Network operators need to upgrade their routing, edge, security, network management, analytics and other systems in order to support both IPv4 and IPv6 in what's called dual-stack mode. The alternative is for network operators to translate between IPv4 and IPv6, but that adds latency and overhead cost.
"The Internet content industry wants quality access to the users, with high bandwidth, low latency, low jitter and with consistent network information," said John Curran, president and CEO of the American Registry for Internet Numbers (ARIN), which doles out IPv4 and IPv6 addresses to North American network operators. "Connectivity via [network address translation] doesn't cut it... The content industry is well aware of what it takes to deliver quality content, and it isn't IPv4. It's IPv6."
IPv6 proponents have floated many potential killer apps over the years besides the inevitable exhaustion of IPv4 address space.
Then in 2006, when the cable industry added IPv6 to its DOCSIS 3.0 standard, it appeared that cable operators such as Comcast and Time Warner would be the early adopters of IPv6.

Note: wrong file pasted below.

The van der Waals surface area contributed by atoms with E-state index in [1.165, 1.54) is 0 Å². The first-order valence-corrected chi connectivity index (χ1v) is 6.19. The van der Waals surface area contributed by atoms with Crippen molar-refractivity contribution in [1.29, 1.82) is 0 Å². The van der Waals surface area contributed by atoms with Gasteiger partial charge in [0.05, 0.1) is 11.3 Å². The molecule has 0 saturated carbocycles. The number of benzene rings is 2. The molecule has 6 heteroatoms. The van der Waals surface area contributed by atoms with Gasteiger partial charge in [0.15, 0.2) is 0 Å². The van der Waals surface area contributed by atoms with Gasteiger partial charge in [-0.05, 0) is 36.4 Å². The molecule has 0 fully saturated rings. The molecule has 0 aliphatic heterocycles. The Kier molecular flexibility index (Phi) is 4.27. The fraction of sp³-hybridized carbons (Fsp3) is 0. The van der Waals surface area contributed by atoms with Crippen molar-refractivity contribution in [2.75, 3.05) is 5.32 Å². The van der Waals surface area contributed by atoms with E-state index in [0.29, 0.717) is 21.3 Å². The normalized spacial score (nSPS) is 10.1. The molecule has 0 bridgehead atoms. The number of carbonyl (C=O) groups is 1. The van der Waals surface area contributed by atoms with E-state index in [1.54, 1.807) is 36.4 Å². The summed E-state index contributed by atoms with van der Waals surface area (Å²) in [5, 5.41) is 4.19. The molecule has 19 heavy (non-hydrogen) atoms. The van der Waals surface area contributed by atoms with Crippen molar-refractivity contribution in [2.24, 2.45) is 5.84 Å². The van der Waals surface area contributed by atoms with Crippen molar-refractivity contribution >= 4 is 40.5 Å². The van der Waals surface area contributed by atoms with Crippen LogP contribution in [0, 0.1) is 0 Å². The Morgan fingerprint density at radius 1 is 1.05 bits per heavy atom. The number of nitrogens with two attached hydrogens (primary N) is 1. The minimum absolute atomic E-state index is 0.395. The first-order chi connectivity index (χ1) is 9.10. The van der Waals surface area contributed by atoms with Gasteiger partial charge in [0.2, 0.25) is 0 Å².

Other ideas that have been promoted as IP address hogs and IPv6 enablers over the years include video streaming, online gaming and cloud computing.
As recently as 2009, prognosticators anticipated that the Internet of Things - including sensors and actuators - would drive IPv6 deployment through such applications as the electricity industry's Smart Grid project.
Now it appears that business continuity is the idea that's resonating with enterprise buyers of IPv6 products. By using this term, network vendors are highlighting the fact that ISPs and enterprises must upgrade to IPv6 in order to keep their online operations - Web sites, email and other externally-facing Web services - accessible to the small-but-growing number of Internet users assigned IPv6 addresses by their carriers.